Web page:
Sharing recipes, crafts and frugal living, the challenges and triumphs of parenting a neurotypical child and a child on the Autism Spectrum. Yoga Instructor said goodbye to her nightly glass of Chardonnay to give up habits that were not serving her purpose in life! The CocktailMom name remains, however with a new focus on healthy and authentic living.



Let me start by saying, change is never good for a kid on the spectrum. Logan has never dealt with change well. Normally it takes months to prepare him for something. Lots of conversations about whatever it is that is changing in his life. We've bought the same bed twice because when we moved it was easier to buy another than deal with the breakdown that Logan would have about sleeping in a different bed. And when I say breakdown...I mean total breakdown...the kind where no one is sleeping for days!!
That being said....this past weekend we moved.
HUGE change!
Lots of new things!
I am continually surprised by the amount of change Logan can endure now that he's older. He's able to tolerate so much more than he use to, I'm sure public school has been a huge help in this area. :)
I still have to prepare him weeks in advance, we still have to have a lot of conversations about whatever it is that is changing. The biggest difference now is that he has the language to ask questions and the ability to process your answers and then ask more questions.
Last night I could tell a bit of anxiety was washing over him. His voice sounds like he's about to start crying at any second. His eyes never remain fixed on any one thing. His body seems jittery.
I stop what I'm doing and ask him, "what is bothering you, Logan?"
There is a pause.
As there often is with Autism.
He replies, "I don't know how to get out of here."
His little 6 year old voice cracking a bit as he then bites his lower lip and I get a flash in my head of my future... of teenagers and cracking male voices.
"What do you mean sweetie?"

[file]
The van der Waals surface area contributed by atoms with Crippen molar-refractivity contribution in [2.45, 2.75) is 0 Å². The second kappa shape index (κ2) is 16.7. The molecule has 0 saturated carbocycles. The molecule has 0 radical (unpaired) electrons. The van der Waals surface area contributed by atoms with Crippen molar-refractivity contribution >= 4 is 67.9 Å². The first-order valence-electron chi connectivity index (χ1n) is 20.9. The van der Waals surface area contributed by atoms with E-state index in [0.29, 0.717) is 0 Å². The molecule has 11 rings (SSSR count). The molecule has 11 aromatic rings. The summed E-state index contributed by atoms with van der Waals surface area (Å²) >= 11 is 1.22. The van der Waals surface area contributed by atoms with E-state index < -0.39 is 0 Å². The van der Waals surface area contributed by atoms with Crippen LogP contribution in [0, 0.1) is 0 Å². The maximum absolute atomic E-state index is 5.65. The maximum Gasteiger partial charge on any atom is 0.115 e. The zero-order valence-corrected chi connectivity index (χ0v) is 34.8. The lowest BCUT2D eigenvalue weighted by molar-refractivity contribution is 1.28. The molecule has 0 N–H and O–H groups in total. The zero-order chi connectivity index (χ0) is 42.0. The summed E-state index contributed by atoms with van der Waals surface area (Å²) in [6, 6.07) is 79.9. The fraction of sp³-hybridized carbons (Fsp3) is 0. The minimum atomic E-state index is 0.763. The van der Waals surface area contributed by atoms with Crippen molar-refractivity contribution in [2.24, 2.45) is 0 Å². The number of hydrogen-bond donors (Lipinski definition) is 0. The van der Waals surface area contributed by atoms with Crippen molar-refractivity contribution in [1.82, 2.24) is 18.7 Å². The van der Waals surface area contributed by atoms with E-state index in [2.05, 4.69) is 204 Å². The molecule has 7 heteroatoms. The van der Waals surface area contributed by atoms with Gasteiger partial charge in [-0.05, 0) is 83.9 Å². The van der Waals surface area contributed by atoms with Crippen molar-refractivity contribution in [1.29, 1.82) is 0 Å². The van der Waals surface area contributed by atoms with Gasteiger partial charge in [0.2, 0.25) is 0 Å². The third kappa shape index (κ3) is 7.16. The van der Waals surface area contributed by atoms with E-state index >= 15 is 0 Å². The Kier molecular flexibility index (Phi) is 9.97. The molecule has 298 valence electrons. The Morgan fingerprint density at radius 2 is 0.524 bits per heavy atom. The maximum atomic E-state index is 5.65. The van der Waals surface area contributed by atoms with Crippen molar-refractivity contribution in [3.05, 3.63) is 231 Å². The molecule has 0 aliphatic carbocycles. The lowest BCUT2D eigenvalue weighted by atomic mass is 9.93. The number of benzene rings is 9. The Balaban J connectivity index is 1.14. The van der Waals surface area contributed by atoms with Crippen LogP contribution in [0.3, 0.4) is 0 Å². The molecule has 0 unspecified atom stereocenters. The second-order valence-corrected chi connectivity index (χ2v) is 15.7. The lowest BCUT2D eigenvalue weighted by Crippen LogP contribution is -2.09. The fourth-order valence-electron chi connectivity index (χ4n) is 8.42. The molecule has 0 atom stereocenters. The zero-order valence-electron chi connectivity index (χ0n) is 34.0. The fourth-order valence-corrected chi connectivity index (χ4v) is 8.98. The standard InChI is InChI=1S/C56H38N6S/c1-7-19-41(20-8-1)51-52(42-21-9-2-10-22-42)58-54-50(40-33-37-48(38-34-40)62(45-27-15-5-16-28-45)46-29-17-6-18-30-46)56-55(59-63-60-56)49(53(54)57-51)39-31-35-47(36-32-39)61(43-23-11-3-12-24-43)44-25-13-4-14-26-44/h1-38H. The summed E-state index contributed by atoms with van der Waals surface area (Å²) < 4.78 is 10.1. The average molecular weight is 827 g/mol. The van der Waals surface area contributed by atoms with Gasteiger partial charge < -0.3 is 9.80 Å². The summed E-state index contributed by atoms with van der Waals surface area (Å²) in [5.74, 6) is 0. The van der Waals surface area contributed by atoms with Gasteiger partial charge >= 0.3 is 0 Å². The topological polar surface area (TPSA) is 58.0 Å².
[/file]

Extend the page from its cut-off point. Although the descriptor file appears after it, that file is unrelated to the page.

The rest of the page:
No reply.
I follow his gaze.
He's looking at the front door.
"Do you mean the lock?"
He nods his head fiercely so that his long, blonde hair swings in his face. The lock on the front door is very different from the lock on our other house.
"If something happens, I'll have to help Zane. He depends on me to do that." His big brown eyes beginning to pool with tears.
"Ok. Let's go over and practice it", I say wiping the tears that are forming in my eyes as well.
We spend a good 15 minutes locking and unlocking the door. Logan regains his confidence. His body becomes more relaxed. When he has done it by himself without any coaching he decides that he's done.
I remain standing at the door watching the two of them play together and my heart is full. So full because a kid who at one time barely noticed when someone entered the room, he was so withdrawn into himself, now understands and believes that other people are dependent on him.
He has a responsibility to himself, to his brother, to our family.
And in the world of Autism....that's huge.


Dannielle said...

Oh Gretch! That was beautiful! It's so good to hear the wonderful advances that are appearing in your young man. I'm crying with you, which makes it difficult to see what I am typing. Many hugs to you, and to Logan and Zane! I cannot wait to see you again! Hopefully SOON!

Gretchen said...

yes SOON!!! I've missed you!

Nikki said...

What a wonderful post - thank you so much!

Gretchen said...

Nik did you get rid of your blog?

Madmother said...

So very beautiful, filled my heart to the brim and then over. I think we do not take any of these things for granted... How could we after the life we have lived.

xx from Oz.

CVB said...

You are a wonderful writer, Gretchen - I so enjoyed this story. God bless you and your family.

morninglight mama said...

This is a heartwarming post, seriously. How incredible brotherly love can be for the brain, huh?

Lori said...

beautiFULL. all of it. ☀

gia said...

Amazing story. Wow Logan...I love his heart. Thanks again for sharing....

Anonymous said...

You have to express more your opinion to attract more readers, because just a video or plain text without any personal approach is not that valuable. But it is just form my point of view


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